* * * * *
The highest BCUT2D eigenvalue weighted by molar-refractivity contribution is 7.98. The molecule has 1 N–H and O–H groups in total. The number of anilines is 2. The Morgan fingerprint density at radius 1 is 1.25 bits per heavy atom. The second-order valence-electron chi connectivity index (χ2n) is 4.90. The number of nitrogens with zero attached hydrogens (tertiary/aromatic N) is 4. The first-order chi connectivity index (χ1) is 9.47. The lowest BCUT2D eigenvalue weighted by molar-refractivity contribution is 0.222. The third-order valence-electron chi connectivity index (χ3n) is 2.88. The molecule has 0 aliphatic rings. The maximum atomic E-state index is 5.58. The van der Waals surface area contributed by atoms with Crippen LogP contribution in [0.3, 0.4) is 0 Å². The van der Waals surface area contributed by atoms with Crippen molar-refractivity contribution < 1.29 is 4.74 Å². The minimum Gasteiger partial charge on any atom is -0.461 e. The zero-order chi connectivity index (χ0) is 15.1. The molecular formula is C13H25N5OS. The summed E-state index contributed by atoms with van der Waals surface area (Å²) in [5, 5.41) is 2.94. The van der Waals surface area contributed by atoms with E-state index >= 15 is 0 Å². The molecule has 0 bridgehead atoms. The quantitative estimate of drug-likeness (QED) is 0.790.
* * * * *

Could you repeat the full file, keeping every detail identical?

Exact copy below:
The highest BCUT2D eigenvalue weighted by molar-refractivity contribution is 7.98. The molecule has 1 N–H and O–H groups in total. The number of anilines is 2. The Morgan fingerprint density at radius 1 is 1.25 bits per heavy atom. The second-order valence-electron chi connectivity index (χ2n) is 4.90. The number of nitrogens with zero attached hydrogens (tertiary/aromatic N) is 4. The first-order chi connectivity index (χ1) is 9.47. The lowest BCUT2D eigenvalue weighted by molar-refractivity contribution is 0.222. The third-order valence-electron chi connectivity index (χ3n) is 2.88. The molecule has 0 aliphatic rings. The maximum atomic E-state index is 5.58. The van der Waals surface area contributed by atoms with Crippen LogP contribution in [0.3, 0.4) is 0 Å². The van der Waals surface area contributed by atoms with Crippen molar-refractivity contribution < 1.29 is 4.74 Å². The minimum Gasteiger partial charge on any atom is -0.461 e. The zero-order chi connectivity index (χ0) is 15.1. The molecular formula is C13H25N5OS. The summed E-state index contributed by atoms with van der Waals surface area (Å²) in [5, 5.41) is 2.94. The van der Waals surface area contributed by atoms with E-state index >= 15 is 0 Å². The molecule has 0 bridgehead atoms. The quantitative estimate of drug-likeness (QED) is 0.790.